Small lifeline for Bay’s accommodation industry welcomed

Interim mayor Thsonono Buyeye says the temporary rates policy will help support tourism businesses hit by the pandemic
HELPING HAND: Interim mayor Thsonono Buyeye says the temporary rates policy will help support tourism businesses hit by the pandemic
Image: WERNER HILLS

Accommodation establishments charged commercial rates during the lockdown in Nelson Mandela Bay have a chance to have the fees credited on their municipal accounts.

However, the various establishments — which offer short-term stays such as hotels, B&Bs, backpackers and self-catering units — will still be charged for residential rates.

If an application is successful, the residential rates will be subtracted from the commercial rates with the accounts then credited.

This investment retention incentive has seen R12m set aside to assist the struggling tourism industry.

It was approved by the metro’s council on Monday without being debated.

The incentive will be run through economic development, tourism and environment (EDTA) boss Anele Qaba’s office.

The R12m will come from an unspent capital project grant given to the Mandela Bay Development Agency.

The money will be used to offset the commercial rate charges and avoid further financial losses to the city already struggling with a reduced rates collection.

Port Elizabeth Metro B&B Association chair Shena Wilmot welcomed the news, saying the sector needed all  the help it could get.

“We were part of the process and negotiations in requesting the assistance and are grateful this was passed in council.”

She said the money would go a long way in helping the businesses, crippled by the lockdown as the sector came to an abrupt halt after March 15, when president Cyril Ramaphosa declared a national state of disaster.

In his report, interim mayor Thsonono Buyeye said he hoped the money would be used to keep the businesses operating in the city and prevent further job losses.

“The category of owners eligible for the investment retention intensive will solely be for tourism accommodation establishments that provide accommodation on a short-term basis.”

Th initial period will be for three months, froom April 1 to June 30. Buyeye said a review would be done before the period expired.

“EDTA through its investment incentive policy has identified this as a means of supporting tourism business on a local level to mitigate the damage caused by the Covid-19 virus,” Buyeye said.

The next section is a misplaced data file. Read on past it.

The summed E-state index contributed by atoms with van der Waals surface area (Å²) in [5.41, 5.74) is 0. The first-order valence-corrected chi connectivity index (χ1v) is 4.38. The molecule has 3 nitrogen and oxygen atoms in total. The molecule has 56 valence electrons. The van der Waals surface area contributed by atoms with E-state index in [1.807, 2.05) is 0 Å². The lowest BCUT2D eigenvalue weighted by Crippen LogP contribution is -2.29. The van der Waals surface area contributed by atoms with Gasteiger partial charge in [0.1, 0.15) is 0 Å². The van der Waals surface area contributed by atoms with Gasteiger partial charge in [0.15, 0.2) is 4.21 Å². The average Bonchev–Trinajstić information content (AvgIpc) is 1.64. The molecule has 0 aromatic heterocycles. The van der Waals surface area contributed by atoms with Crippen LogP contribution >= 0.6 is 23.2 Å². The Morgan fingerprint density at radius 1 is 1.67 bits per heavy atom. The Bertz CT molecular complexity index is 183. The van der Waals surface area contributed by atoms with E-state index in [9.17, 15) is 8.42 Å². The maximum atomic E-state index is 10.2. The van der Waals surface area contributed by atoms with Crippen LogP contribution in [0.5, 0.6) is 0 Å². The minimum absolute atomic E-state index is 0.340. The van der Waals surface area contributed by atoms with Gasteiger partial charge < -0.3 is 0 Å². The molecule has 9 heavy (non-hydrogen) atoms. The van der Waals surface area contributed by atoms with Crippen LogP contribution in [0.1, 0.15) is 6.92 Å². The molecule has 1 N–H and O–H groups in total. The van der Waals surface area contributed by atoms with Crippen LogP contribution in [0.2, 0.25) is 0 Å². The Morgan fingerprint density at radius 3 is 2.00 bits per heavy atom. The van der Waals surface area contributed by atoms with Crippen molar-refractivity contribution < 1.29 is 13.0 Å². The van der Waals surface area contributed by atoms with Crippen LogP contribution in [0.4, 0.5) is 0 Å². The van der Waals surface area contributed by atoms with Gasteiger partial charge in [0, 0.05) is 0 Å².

“These measures are aimed at protecting the industry by offering support to existing legal tourism businesses to protect employment in the sector.”

He said the department hoped to minimise the effect on the formal tourism accommodation sector in the Bay.

To apply, entities must have operated for at least one year and be zoned for commercial accommodation in the Bay.

“Further to offering the support, the municipality will also engage and partner with the industry to promote and boost tourism after the nationwide lockdown to reduce the negative effect of the epidemic on tourism and to get the tourism economy and sector back up and running in a phased approached.” 

When contacted, Qaba  said the incentive was crucial in retaining the existing tourism businesses.

“It will be very unfair to charge businesses commercial rates while they are not operating due to government regulations. That will be no different  from broad daylight robbery.

“The tourism sector is the backbone of the city’s economy and it therefore needs to be protected in each and every aspect.

“The incentive will therefore help to keep those accommodation businesses open and will thus protect jobs so that as the tourism sector opens it can immediately operate without any complications.”

Qaba said the municipality surveyed the number of accommodation establishments linked to various associations to determine that R12m was needed for three months.

Accommodation establishments were enthusiastic about the news.

Uitenhage’s The Garden Lodge Guest House owner Elise Engelbrecht said she had applied for the three-month rates holiday but had heard nothing back.

“However, if the municipality gets this right it would help and I would apply. It is a small amount but every cent counts.”

In Port Elizabeth, Retreat on Main owner Roxy Stottelaar said: “If they are willing to give anything back that would be great. It is better than nothing.”

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